|Date of birth:||3rd May 1881|
|Place of birth:||Aldershot Barracks|
|Rank / Service No:|
|Died:||30th August 1917, aged 35 years|
|Buried:||Boulogne Eastern Cemetery (Plot VIII, Row I, Grave 21)|
James was the only child of James Douglas and Harriet Elizabeth Gordon; Harriet’s maiden name and the date and place of marriage are not known.
James was a Sergeant-Major in the Army, hence young James’ slightly unusual birth place.
He was born in Aberdeen in 1844 and died in Southampton in 1920.
Harriet was born in Bombay in 1861 and she passed away in Bristol in 1908.
The family lived in Bristol for many years, both the 1891 and 1901 Census showing that fact.
Young James married Minnie Harriet Hughes in Bristol in 1902; it’s probably safe to assume that the family and James’ father moved to Southampton after 1908, and the death of Harriet.
The couple had two children……
Edwin DOUGLAS b. 22 March 1904 Bristol d. 1966 Southampton Married Daisy I. Pattison in Southampton in 1928.
Doris Irene b. 1907 Bristol d. November 1994 Southampton Married Norman Sydney Fountain in Thanet in 1929. Norman died on 30 September 1994 in Southampton; the couple had been married for 65 years.
At the outbreak of war, James was an electrician by trade. He was deemed to be too old for active service and became a Welfare Officer for the Y.M.C.A.
It can be surmised that he spent a lot of time at the hospitals in northern France and it was at one of the Boulogne military hospitals that he succumbed to pneumonia.
Until June 1918, the dead from the hospitals at Boulogne itself were buried in the Cimitiere de L’Est, the Commonwealth graves forming a long narrow strip along the right-hand edge of the cemetery.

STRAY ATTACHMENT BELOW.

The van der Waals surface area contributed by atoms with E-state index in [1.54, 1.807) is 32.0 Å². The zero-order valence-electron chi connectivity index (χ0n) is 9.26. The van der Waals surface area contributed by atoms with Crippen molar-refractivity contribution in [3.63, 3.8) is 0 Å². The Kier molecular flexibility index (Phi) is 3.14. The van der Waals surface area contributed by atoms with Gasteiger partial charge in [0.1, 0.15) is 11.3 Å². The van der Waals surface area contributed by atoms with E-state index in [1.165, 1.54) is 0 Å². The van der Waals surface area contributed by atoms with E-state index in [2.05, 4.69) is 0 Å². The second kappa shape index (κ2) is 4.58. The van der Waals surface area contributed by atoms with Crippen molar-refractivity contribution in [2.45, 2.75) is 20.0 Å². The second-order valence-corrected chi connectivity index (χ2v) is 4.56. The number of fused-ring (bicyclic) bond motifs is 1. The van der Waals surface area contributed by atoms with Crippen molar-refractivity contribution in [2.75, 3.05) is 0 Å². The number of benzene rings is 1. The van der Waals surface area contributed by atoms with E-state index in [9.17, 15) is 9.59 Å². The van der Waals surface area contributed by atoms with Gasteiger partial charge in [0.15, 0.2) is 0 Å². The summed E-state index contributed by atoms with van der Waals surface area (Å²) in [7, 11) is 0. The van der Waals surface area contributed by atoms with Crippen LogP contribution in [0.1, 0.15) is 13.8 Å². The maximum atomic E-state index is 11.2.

It now contains 5,577 Commonwealth WW1 burials; the new cemetery at Terlincthun took over from it in July 1918.
James’ headstone reads: “He knoweth our sorrows.”
Interestingly a son of Doris and Norman (Nigel) wrote a personal account of his mother and the father she idolised in The Guardian on 10 November 2007.
Young James ran away from his parents in Bristol (cruelty is mentioned) and he and Minnie concentrated all their time on the Alexandra picture theatre in Southampton.
James was the projectionist and Minnie the manager cum usherette. They lived at 27 Manchester Street, opposite the Baker’s Arms, and took in lodgers.
When Doris was six or seven, her father came down the street with a large black man. It was no less than Jack Johnson, the first black world heavyweight boxing champion.
Further enquiries have shown that Johnson was actually “on the run” in 1913-14 from the US law enforcement, a well-known case in the US.
Interestingly, despite being married for 65 years, Doris did not attend Norman’s funeral…..all had not been well in the marriage, by all accounts.
|Published:||3rd August 2016|
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